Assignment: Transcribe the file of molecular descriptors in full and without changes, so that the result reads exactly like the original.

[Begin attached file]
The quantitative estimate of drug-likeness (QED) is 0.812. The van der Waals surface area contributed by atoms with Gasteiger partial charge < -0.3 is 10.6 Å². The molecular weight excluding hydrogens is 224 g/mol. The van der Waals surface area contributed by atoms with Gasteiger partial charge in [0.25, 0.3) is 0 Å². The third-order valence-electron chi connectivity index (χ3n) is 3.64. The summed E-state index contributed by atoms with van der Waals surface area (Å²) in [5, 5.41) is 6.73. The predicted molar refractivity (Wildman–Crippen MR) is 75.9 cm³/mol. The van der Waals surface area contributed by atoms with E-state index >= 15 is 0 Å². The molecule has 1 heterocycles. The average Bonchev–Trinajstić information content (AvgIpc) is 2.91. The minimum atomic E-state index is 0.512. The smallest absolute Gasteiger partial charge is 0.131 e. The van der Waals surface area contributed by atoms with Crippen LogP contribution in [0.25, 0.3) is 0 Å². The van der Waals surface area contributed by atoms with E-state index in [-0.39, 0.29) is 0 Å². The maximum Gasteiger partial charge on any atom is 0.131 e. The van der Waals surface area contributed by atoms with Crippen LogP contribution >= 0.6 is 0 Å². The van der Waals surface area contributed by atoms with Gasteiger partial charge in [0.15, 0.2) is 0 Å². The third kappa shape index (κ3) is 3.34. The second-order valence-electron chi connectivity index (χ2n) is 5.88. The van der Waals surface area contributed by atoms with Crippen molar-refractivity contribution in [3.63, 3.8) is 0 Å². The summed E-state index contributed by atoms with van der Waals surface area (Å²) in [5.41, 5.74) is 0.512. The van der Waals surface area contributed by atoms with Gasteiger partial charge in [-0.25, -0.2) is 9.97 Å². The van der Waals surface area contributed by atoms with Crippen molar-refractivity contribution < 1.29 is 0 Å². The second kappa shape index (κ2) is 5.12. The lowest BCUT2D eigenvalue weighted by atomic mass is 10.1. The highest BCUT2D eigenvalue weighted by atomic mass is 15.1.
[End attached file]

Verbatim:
The quantitative estimate of drug-likeness (QED) is 0.812. The van der Waals surface area contributed by atoms with Gasteiger partial charge < -0.3 is 10.6 Å². The molecular weight excluding hydrogens is 224 g/mol. The van der Waals surface area contributed by atoms with Gasteiger partial charge in [0.25, 0.3) is 0 Å². The third-order valence-electron chi connectivity index (χ3n) is 3.64. The summed E-state index contributed by atoms with van der Waals surface area (Å²) in [5, 5.41) is 6.73. The predicted molar refractivity (Wildman–Crippen MR) is 75.9 cm³/mol. The van der Waals surface area contributed by atoms with E-state index >= 15 is 0 Å². The molecule has 1 heterocycles. The average Bonchev–Trinajstić information content (AvgIpc) is 2.91. The minimum atomic E-state index is 0.512. The smallest absolute Gasteiger partial charge is 0.131 e. The van der Waals surface area contributed by atoms with Crippen LogP contribution in [0.25, 0.3) is 0 Å². The van der Waals surface area contributed by atoms with E-state index in [-0.39, 0.29) is 0 Å². The maximum Gasteiger partial charge on any atom is 0.131 e. The van der Waals surface area contributed by atoms with Crippen LogP contribution >= 0.6 is 0 Å². The van der Waals surface area contributed by atoms with Gasteiger partial charge in [0.15, 0.2) is 0 Å². The third kappa shape index (κ3) is 3.34. The second-order valence-electron chi connectivity index (χ2n) is 5.88. The van der Waals surface area contributed by atoms with Crippen molar-refractivity contribution in [3.63, 3.8) is 0 Å². The summed E-state index contributed by atoms with van der Waals surface area (Å²) in [5.41, 5.74) is 0.512. The van der Waals surface area contributed by atoms with Gasteiger partial charge in [-0.25, -0.2) is 9.97 Å². The van der Waals surface area contributed by atoms with Crippen molar-refractivity contribution < 1.29 is 0 Å². The second kappa shape index (κ2) is 5.12. The lowest BCUT2D eigenvalue weighted by atomic mass is 10.1. The highest BCUT2D eigenvalue weighted by atomic mass is 15.1.